Google recruits users to photograph what Street View cannot by expanding Views

google recruits users photograph street view expanding views  maps
Which gives you a better idea of the most fun neighborhood to stay in when you visit Tangier: A sprawling map of the area’s web-like streets, or a nighttime photo from the balcony of the hotel you intend to visit?

Google’s betting on the latter with its latest new feature for Google Views, which lets users pin photos from their Google+ account to Maps, visually documenting what Street View cannot. Pop open a map of the world and it’s peppered with red pins representing all the publicly shared photos Google users have taken, from mountain views to shuttered storefronts.

If that functionality sounds familiar, it’s because Google Views already allows users to document their travels with Street View-style panoramas, known as Photo Spheres. But you need an Android phone, or Google’s Photo Sphere app for iOS, to carefully stitch those 360-degree views together. The kind of traditional photos most people are actually shooting have been locked out until now.

Related: Now you can take 360-degree photos with Google’s Photo Sphere app on iOS

“What Views is letting us do is let people supply images of the places they go, knowing that’s also probably the places that other people go,” product manager Evan Rapoport told Digital Trends in a Monday interview at company headquarters. “It’s the first photography community that connects photographers to travelers.”

Welcoming photos makes Google Views perilously similar to another Google-owned service, Panoramio. But Rapoport, who also handles that service, insists it will remain alive and thriving. The difference, he contends, will be in the type of photos each service hosts. Panoramio will continue to host scenic vistas and postcard shots of icons like the Eiffel Tower or Taj Mahal, while Views will cater to all types of photography, including snapshots.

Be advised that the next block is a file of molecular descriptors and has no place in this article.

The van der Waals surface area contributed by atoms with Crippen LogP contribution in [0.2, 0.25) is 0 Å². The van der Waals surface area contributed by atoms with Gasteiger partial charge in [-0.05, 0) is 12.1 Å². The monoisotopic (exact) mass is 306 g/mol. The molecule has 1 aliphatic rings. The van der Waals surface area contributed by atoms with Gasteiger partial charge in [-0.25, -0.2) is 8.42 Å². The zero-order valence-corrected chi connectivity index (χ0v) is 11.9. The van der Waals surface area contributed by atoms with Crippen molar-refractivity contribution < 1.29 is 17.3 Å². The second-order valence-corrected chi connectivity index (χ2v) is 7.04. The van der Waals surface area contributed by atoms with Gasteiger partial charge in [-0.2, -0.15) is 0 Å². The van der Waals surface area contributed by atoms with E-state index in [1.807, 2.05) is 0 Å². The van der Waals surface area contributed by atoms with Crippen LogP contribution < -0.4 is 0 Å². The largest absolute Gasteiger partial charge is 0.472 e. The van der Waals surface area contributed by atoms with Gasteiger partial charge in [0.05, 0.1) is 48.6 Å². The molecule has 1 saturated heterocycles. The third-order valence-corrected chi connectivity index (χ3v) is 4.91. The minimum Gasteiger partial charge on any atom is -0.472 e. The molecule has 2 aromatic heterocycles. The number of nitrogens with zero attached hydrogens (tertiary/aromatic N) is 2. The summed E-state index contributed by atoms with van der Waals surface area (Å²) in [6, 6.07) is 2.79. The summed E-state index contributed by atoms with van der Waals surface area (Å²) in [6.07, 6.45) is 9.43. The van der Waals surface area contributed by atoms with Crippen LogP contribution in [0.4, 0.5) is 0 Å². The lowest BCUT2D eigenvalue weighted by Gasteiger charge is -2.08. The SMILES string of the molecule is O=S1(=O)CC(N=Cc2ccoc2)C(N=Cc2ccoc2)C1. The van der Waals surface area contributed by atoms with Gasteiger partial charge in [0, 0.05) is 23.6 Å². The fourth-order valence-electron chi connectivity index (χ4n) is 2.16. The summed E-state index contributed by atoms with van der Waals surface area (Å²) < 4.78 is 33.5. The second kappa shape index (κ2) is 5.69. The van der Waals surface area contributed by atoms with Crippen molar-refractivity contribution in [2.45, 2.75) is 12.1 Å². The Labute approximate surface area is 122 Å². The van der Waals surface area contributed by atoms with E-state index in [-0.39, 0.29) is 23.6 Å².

That’s not to say photographersare unwelcome. In fact, Google’s team of testers included Colby Brown, a noted professional photographer whose landscape photography literally spans the globe. In contrast, his work appears on Views alongside the likes of Arroz Marisco – a pseudonym for an anonymous amateur photographer who goes out of his way to document places people care about.

Users can add photos by logging into Google, going to Views and clicking the orange photo button in the upper right. Any public photo uploaded to Google+ is a game, and you can manually drop a pin to indicate where it was taken if the location wasn’t automatically recorded with the photo as a geotag.

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